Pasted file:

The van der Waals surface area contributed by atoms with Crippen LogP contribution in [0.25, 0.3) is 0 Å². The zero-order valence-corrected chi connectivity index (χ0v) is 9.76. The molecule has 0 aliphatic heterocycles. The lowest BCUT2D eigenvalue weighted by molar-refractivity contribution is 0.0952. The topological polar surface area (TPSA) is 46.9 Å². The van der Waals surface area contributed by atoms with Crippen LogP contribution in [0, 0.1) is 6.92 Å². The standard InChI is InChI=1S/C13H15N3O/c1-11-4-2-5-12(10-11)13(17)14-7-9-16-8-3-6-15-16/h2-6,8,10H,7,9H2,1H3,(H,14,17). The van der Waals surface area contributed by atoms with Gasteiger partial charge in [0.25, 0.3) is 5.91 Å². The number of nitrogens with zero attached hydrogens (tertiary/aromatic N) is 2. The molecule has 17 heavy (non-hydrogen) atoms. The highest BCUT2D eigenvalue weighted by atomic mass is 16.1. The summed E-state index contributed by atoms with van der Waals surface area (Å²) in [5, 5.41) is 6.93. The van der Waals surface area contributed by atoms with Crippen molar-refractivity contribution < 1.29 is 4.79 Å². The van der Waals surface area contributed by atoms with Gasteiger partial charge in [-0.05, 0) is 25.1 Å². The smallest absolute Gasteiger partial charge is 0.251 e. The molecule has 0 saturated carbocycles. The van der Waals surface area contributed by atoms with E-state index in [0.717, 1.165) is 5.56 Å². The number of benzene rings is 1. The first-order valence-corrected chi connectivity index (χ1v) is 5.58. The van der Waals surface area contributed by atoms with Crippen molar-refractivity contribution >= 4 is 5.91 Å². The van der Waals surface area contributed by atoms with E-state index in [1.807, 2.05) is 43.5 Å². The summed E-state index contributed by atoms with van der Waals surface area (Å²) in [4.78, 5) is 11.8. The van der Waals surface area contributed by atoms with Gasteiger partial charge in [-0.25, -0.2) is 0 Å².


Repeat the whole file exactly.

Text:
The van der Waals surface area contributed by atoms with Crippen LogP contribution in [0.25, 0.3) is 0 Å². The zero-order valence-corrected chi connectivity index (χ0v) is 9.76. The molecule has 0 aliphatic heterocycles. The lowest BCUT2D eigenvalue weighted by molar-refractivity contribution is 0.0952. The topological polar surface area (TPSA) is 46.9 Å². The van der Waals surface area contributed by atoms with Crippen LogP contribution in [0, 0.1) is 6.92 Å². The standard InChI is InChI=1S/C13H15N3O/c1-11-4-2-5-12(10-11)13(17)14-7-9-16-8-3-6-15-16/h2-6,8,10H,7,9H2,1H3,(H,14,17). The van der Waals surface area contributed by atoms with Gasteiger partial charge in [0.25, 0.3) is 5.91 Å². The number of nitrogens with zero attached hydrogens (tertiary/aromatic N) is 2. The molecule has 17 heavy (non-hydrogen) atoms. The highest BCUT2D eigenvalue weighted by atomic mass is 16.1. The summed E-state index contributed by atoms with van der Waals surface area (Å²) in [5, 5.41) is 6.93. The van der Waals surface area contributed by atoms with Crippen molar-refractivity contribution < 1.29 is 4.79 Å². The van der Waals surface area contributed by atoms with Gasteiger partial charge in [-0.05, 0) is 25.1 Å². The smallest absolute Gasteiger partial charge is 0.251 e. The molecule has 0 saturated carbocycles. The van der Waals surface area contributed by atoms with E-state index in [0.717, 1.165) is 5.56 Å². The number of benzene rings is 1. The first-order valence-corrected chi connectivity index (χ1v) is 5.58. The van der Waals surface area contributed by atoms with Crippen molar-refractivity contribution >= 4 is 5.91 Å². The van der Waals surface area contributed by atoms with E-state index in [1.807, 2.05) is 43.5 Å². The summed E-state index contributed by atoms with van der Waals surface area (Å²) in [4.78, 5) is 11.8. The van der Waals surface area contributed by atoms with Gasteiger partial charge in [-0.25, -0.2) is 0 Å².